Makes about 3½ cups or rempah
- 6 Cornish game hens
- 10 kaffir lime leaves, or fresh lime leaves
- 6 candlenuts, soaked in water for 10 minutes, or substitute skinless almonds, or macadamias
- 5 stalk fresh lemon grass, trimmed, sliced
- 10 large shallots, peeled and halved, or 2 onions
- 10 garlic cloves, peeled, halved
- 8 red jalapeno chiles, stemmed,seeded
- 1 tsp turmeric
- 13½ oz coconut milk
- 3 tbsp sugar
- 1 tbsp salt
- ⅓ cup vegetable oil
- 1 lime, cut into wedges
- Cut hens in half, lengthwise.
- Pierce birds all over with a fork; set aside in a large deep bowl.
- The rempah: fold the lime leaves in half, then tear off the central vein.
- Cut the leaves into very fine shreds; set aside.
- Combine the candlenuts, lemon grass, shallots, garlic, chiles and turmeric in a blender or food processor; process into a smooth paste.
- If needed, add a tablespoon or so of water to facilitate the blending.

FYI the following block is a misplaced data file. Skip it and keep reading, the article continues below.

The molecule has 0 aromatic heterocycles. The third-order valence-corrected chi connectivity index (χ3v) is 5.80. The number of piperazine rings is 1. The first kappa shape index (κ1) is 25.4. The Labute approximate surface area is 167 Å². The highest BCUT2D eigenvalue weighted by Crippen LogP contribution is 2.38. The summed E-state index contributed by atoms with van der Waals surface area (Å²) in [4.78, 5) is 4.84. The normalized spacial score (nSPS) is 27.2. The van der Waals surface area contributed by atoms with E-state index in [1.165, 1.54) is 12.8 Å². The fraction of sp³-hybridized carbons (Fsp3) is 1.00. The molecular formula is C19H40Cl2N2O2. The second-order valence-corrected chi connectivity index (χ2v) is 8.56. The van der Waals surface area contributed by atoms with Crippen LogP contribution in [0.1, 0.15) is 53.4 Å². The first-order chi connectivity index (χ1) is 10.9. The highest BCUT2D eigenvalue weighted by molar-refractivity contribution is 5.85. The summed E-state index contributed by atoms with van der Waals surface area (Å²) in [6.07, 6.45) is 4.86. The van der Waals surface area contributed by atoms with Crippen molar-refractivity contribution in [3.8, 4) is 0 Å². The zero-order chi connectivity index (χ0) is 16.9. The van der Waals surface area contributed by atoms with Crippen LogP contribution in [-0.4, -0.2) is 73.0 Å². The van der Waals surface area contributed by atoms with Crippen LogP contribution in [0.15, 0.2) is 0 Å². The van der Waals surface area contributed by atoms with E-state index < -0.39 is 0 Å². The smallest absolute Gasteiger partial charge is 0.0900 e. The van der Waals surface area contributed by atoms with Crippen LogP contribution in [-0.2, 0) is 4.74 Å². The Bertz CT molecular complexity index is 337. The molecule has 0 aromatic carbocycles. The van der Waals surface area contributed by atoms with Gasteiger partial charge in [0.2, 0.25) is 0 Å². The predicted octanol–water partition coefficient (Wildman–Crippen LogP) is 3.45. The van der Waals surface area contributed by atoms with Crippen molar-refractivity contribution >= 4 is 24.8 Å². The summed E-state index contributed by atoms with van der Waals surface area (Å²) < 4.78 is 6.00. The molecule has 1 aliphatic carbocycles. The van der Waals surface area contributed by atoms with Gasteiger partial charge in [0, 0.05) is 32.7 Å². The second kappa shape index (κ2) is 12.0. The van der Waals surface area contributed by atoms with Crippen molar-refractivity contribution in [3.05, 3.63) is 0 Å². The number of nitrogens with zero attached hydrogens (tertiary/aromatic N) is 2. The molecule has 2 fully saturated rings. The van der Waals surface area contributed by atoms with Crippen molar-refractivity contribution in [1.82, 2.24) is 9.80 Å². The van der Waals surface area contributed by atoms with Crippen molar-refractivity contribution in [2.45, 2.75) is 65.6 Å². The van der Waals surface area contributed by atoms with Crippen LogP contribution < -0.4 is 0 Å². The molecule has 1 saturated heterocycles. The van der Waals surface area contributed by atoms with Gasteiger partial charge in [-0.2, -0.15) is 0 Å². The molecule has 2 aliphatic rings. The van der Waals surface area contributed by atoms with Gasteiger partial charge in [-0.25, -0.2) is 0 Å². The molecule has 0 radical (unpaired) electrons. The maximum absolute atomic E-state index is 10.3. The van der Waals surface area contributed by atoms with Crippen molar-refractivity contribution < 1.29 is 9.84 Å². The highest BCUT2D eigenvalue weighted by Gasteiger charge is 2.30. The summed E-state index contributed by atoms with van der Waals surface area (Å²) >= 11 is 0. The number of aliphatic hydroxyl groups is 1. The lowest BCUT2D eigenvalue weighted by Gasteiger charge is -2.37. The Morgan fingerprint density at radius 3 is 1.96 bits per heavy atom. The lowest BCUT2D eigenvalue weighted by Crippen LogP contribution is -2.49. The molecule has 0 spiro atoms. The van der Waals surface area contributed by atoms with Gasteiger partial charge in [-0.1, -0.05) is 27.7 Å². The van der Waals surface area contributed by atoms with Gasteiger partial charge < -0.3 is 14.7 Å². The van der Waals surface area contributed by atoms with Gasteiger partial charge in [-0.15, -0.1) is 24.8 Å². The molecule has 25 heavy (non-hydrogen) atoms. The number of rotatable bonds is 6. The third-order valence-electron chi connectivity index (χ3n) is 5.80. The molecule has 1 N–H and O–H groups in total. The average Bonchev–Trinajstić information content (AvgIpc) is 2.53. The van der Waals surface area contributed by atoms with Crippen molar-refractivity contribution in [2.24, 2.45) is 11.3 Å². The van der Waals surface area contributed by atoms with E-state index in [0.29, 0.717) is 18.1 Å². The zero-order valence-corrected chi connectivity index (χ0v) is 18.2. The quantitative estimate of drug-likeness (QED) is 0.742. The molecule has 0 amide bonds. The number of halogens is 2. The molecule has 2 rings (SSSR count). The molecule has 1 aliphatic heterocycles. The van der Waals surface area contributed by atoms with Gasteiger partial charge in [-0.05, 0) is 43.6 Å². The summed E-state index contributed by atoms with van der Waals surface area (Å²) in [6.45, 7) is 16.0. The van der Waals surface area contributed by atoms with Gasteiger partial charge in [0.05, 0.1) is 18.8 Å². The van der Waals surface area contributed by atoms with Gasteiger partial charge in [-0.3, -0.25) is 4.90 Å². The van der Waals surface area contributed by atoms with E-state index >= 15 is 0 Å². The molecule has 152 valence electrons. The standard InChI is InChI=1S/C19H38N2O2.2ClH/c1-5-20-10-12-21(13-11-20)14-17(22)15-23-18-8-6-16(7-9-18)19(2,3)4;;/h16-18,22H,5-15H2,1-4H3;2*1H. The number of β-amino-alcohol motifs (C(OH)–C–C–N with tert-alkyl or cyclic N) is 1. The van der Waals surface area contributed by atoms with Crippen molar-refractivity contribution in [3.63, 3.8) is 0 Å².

- Pour the spice paste into a large bowl.
- Before opening, shake the can of coconut milk well.
- Then stir the coconut milk into the spice paste along with the sugar, salt and lime leaf shreds; mix thoroughly.
- Pour 1½ cups of the rempah over the birds; marinate at least 30 minutes.
- Reserve remaining marinade.
- Preheat oven to 450°F.
- Remove hens from marinade and scrape off excess marinade.
- Place hens skin-side up on a baking sheet and roast for 15 minutes.
- Turn off the heat and let birds remain in oven for 5 minutes longer.
- Remove from the oven.
- Meanwhile, set a wok over medium heat.
- Add the oil and the reserved rempah.
- Gently fry the paste, stirring frequently, until it emulsifies with the oil.
- Continue frying until fragrant and the mixture takes on a rich orange color and a porridge-like consistency, about 8 minutes.
- The rempah is ready when the oil seeps from mixture and has an orange hue (spoon off and discard excess oil) keep sauce warm.
- Grill birds over glowing red coals until golden brown, about 3 minutes per side.
- Pour the sauce over the hens and serve with a squeeze of fresh lime.
- The ⅓ cup vegetable oil is "necessary" to get the right result so don't skimp.
- To make the rempah, add the hardest ingredients to the food processor or blender first and then the rest in order of softness. A smooth paste is what you should end up with.
- Just prior to frying the rempah, you can fry up some fresh chile paste to give the dish some zing. I'd use sambal oelek for this or the Vietnamese tuong ot toi.